BEIJING — Grey Liu bought his third vehicle four months ago — a Foton pickup, lured by its $7,000 price tag and its ability to transport his motorcycle to the grasslands of northern China where he likes to ride.
The Beijing businessman is among a growing number of drivers in China keen on pickups — either for leisure or just because they like them — expanding the market beyond traditional demand for farm, construction and maintenance work.
While calling his pickup "a big toy," the 35-year-old notes some of his friends also have one. "There are more and more people like us," Liu said.
Pickup demand — both work-related and the newer interest from mainstream consumers — has climbed on the back of an easing in government restrictions and last year China became the world's second-biggest pickup market.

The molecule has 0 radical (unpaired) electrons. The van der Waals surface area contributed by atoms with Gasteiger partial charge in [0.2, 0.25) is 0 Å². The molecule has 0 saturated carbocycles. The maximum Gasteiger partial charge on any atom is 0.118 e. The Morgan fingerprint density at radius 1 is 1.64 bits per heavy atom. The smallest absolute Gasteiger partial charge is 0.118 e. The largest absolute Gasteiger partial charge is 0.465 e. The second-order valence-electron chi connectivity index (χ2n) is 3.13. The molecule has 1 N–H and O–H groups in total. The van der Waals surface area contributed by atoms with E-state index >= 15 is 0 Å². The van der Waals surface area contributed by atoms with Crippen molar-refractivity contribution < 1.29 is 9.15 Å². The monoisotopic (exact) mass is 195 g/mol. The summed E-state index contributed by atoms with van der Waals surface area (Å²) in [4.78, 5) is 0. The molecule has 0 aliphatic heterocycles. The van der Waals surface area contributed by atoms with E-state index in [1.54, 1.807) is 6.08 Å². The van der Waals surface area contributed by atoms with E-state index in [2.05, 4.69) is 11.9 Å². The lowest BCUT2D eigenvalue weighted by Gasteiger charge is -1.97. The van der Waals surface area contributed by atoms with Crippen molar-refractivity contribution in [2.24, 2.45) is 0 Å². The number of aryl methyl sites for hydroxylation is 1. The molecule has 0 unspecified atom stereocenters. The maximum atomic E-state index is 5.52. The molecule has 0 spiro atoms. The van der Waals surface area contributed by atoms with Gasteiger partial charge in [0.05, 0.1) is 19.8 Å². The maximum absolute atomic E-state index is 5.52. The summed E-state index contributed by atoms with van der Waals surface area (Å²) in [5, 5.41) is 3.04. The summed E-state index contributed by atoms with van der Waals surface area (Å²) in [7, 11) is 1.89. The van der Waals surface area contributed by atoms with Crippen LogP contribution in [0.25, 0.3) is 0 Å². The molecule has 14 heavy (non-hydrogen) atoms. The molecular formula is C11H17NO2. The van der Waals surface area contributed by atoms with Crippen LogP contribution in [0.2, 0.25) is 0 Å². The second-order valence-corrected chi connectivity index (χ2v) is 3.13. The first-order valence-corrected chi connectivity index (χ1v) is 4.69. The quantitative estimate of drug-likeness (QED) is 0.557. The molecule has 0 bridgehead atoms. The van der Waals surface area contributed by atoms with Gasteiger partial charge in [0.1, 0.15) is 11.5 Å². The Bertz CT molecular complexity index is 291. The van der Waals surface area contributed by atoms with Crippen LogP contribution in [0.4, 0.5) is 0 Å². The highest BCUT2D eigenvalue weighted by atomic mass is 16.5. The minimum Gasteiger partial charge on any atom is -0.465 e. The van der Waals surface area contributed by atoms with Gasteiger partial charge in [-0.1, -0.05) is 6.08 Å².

Signs this year that rules may be relaxed further are prompting industry executives and analysts to talk of a potential doubling or even greater jump in demand. That in turn is spurring Great Wall Motor Co., China's largest pickup manufacturer, and Ford Motor Co., the maker of the most popular U.S. pickup, the F series, to bolster product lines.
Great Wall is developing its first leisure model, President Wang Fengying told Reuters, revealing a previously unreported plan.
"We believe demand for multipurpose pickup trucks will soon start taking off in a major way," she said in a written statement, declining to provide further details.
The new truck will be priced much higher than current models and will be one of five all-new pickups in the next three years, sources familiar with Great Wall's plan said, declining to be identified as they were not authorized to speak on the matter.
At least one of the five would be an electric model, they added.